The Hyperloop will Disrupt the Shipping Industry Entirely

Elon Musk’s vision for the hyperloop is finally coming to fruitation. This innovation will disrupt the transportation industry as soon as it is implemented, and help clear up traffic immediately.

The hyperloop is as Bruce Upbin wrote in his Forbes article, Hyperloop Is Real: Meet the Startups Selling Supersonic Travel,

It’s that far-out idea billionaire industrialist Elon Musk proposed in a 58-page white paper in August 2013 for a vacuum-tube transport network that could hurtle passengers from San Francisco to Los Angeles at 760 miles an hour. Laughed off as science fiction, it is as of today an actual industry with three legitimate groups pushing it forward, including Hyperloop Technologies, the team in Harry Reid’s office. They emerge from “stealth” mode with this article, armed with an $8.5 million war chest and plans for a $80 million round later this year. “We have the team, the tools and the technology,” says Bam Brogan. “We can do this.” The 21st-century space race is on.”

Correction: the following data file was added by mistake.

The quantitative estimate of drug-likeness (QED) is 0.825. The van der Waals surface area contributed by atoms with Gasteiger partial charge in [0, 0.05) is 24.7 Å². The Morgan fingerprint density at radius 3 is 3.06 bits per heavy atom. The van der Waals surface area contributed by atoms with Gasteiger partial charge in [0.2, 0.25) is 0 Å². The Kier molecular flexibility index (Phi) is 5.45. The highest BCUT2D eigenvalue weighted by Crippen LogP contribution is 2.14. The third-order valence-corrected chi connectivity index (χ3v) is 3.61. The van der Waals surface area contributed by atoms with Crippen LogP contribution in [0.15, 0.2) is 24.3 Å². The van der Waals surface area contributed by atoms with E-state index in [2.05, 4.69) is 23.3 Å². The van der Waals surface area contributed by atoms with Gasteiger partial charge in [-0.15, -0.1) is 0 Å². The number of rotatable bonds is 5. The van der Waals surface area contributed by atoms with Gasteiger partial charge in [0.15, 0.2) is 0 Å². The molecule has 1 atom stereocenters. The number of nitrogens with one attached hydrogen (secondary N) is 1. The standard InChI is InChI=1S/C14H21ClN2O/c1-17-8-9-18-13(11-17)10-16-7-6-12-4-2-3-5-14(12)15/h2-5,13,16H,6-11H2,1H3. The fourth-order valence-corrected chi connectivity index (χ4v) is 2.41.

This vacuum tube has been compared to sci-fi fantasies, but it is finally becoming a reality as Alex Davies wrote in his article, “Fortunately for futurists and people who enjoy picking apart complicated plans, an El Segundo, California-based startup has taken Musk up on his challenge to develop and build the Hyperloop.” This innovation will immediately change the dynamics of transportation. As the channels to utilize this form of transportation expand between major hubs, it will allow cargo to be shipped at high speeds throughout these hubs. This will allow a car made in Detroit to be shipped to its buyer in Los Angeles in a matter of just a few hours. This will also clear up some of the hated traffic on highways. Companies will be able to utilize the hyperloop for long distance shipping, for much faster delivery.